What all these films have in common is a dream-like quality, the ability to make what had become tired and familiar unsettling again. For the most part, these movies made little or no attempt to rationalize their fantasy elements, giving them an open-ended quality which leaves the viewer uncertain of just what it is they’ve been watching and what exactly it might mean. There are elements of sexuality and madness, with intimations of supernatural horror lurking beneath prosaic surfaces echoing in a more subtle way the cosmic horror of H.P. Lovecraft.
In Messiah of Evil, the narrative remains obscure but what matters is the disturbing atmosphere and striking visuals. Arletty (Marianna Hill) arrives in a small coastal town looking for her artist father; he’s disappeared, but she moves into his beach house – full of his unsettling art – and becomes involved with the decadent Thom (Michael Greer) and his two companions, Laura (Anitra Ford) and Toni (Joy Bang), who move in uninvited. Increasingly strange things occur – both Laura and Toni are attacked by townsfolk who gather in somnambulant groups which erupt into cannibal frenzies. This has something to do with a strange preacher who arrived in the town a hundred years earlier, seeming to bring an infectious evil which is now rising again.
Like other independent horror films – in fact, independent films of all kinds – from around that time, Messiah of Evil seems more influenced by a European sensibility than the Hollywood mainstream. Younger filmmakers were breaking away from the constraints of studio production (and the recently abandoned Production Code) and drawing on other traditions (and film school studies) to explore new ways of telling stories. The late ’60s to the late ’70s remain one of the most exciting and inventive periods in American film and a lot of the work done in that decade remains fresh and exciting.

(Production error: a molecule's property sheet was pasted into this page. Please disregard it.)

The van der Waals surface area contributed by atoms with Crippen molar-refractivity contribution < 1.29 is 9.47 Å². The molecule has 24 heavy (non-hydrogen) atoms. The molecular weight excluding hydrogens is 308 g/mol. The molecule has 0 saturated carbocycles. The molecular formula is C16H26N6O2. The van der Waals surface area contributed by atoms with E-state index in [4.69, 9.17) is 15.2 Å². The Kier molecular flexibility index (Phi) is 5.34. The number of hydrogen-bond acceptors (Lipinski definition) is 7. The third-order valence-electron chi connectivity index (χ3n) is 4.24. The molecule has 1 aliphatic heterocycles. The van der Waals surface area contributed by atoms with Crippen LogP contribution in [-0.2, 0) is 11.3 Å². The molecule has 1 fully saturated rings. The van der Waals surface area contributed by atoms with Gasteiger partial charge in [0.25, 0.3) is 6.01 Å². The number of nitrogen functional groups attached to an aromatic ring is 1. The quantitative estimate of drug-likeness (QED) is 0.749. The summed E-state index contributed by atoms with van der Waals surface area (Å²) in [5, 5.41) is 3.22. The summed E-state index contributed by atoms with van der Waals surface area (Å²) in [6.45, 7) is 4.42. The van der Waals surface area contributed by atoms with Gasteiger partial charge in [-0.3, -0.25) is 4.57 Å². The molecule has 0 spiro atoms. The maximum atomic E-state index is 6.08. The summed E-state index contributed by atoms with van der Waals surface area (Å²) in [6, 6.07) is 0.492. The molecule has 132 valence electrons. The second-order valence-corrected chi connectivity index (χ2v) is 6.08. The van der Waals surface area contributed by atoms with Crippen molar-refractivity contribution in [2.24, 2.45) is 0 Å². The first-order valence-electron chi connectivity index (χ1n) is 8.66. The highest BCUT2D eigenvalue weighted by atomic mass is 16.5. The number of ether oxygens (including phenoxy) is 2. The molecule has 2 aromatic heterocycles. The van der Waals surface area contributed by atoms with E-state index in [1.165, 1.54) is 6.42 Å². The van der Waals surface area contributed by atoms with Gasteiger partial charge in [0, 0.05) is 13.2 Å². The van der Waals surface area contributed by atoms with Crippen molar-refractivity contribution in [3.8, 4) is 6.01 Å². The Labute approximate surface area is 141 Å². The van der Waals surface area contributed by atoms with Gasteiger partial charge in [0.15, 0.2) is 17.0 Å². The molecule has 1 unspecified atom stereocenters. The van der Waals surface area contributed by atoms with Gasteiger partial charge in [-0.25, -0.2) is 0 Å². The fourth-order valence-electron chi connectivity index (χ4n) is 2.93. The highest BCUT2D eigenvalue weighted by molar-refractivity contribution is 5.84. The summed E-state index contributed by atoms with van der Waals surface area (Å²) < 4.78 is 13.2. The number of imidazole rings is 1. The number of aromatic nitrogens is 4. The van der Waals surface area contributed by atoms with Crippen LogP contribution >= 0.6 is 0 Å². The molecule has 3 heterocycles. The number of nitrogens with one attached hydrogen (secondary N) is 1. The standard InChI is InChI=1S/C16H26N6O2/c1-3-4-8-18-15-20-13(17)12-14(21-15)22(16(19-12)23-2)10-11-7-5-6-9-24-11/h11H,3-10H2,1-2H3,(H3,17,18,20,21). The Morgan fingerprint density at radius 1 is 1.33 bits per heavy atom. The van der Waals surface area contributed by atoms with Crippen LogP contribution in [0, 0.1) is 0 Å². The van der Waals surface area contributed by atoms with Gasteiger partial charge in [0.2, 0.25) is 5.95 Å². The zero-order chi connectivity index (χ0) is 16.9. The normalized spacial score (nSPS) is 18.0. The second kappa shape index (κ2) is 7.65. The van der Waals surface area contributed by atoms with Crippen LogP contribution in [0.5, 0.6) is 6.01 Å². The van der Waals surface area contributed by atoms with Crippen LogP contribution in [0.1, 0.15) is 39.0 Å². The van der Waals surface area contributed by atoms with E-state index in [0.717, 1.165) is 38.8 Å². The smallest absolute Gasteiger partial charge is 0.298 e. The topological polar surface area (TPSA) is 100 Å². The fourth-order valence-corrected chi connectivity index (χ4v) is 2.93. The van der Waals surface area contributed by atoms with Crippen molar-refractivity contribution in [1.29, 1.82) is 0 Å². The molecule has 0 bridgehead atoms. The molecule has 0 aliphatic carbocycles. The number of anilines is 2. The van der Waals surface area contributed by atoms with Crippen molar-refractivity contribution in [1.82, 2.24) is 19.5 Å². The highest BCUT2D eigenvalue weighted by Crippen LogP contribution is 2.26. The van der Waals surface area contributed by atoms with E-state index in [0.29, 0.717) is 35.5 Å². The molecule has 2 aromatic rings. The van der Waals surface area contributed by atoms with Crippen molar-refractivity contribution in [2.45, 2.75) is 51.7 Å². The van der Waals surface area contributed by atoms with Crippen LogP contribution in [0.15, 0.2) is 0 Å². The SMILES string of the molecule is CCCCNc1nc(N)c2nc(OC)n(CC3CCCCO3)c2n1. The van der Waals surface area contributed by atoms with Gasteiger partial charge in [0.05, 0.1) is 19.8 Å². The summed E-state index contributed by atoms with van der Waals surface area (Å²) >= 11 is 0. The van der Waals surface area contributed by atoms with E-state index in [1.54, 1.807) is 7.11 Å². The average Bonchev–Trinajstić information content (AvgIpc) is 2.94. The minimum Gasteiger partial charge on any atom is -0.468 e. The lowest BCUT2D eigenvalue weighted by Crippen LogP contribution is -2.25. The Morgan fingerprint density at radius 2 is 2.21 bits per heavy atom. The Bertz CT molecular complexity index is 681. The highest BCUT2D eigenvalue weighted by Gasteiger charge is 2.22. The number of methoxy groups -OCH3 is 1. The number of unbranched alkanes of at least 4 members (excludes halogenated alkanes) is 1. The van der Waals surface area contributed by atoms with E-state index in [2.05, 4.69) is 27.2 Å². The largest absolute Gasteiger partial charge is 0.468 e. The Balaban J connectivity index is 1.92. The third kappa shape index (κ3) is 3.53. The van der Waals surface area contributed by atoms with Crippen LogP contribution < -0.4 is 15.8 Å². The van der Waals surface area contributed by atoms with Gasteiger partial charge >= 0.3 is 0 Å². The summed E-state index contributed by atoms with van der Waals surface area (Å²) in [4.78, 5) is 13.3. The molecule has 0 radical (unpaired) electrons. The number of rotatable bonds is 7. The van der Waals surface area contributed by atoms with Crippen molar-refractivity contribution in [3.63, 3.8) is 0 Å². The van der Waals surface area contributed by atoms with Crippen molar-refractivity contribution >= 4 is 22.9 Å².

Radiance have given the film the deluxe treatment, releasing a new 4K scan on a limited edition Blu-ray in a hard slipcase with an 80-page book of essays, a new commentary, a one-hour documentary, a video essay by Kat Ellinger, and a lengthy archival interview with Huyck. A definite upgrade from the Code Red edition, it unfortunately doesn’t carry over the earlier release’s director commentary or two short films by Huyck and Katz.
Bo Widerberg took an unexpected turn after his impressive run of historical films – Elvira Madigan (1967), Ådalen 31 (1969) and The Ballad of Joe Hill (1971) – when he adapted the seventh of Maj Sjöwall and Per Wahlöö’s Martin Beck mysteries, The Abominable Man, as Man on the Roof (1976). The choice of this particular book was in line with Widerberg’s interest in social issues – the story centres around the murder of a policeman and the investigation which exposes a tolerance of brutality and corruption in the force. Low-key and methodical, the film follows the investigation of Beck (Carl-Gustaf Lindstadt) and his colleagues in Stockholm, sifting through evidence, conducting sometimes tense interviews, and unearthing troubling past events which have been suppressed by a system unwilling to examine less savoury aspects of its own behaviour – all leading to an explosive eruption of very public violence.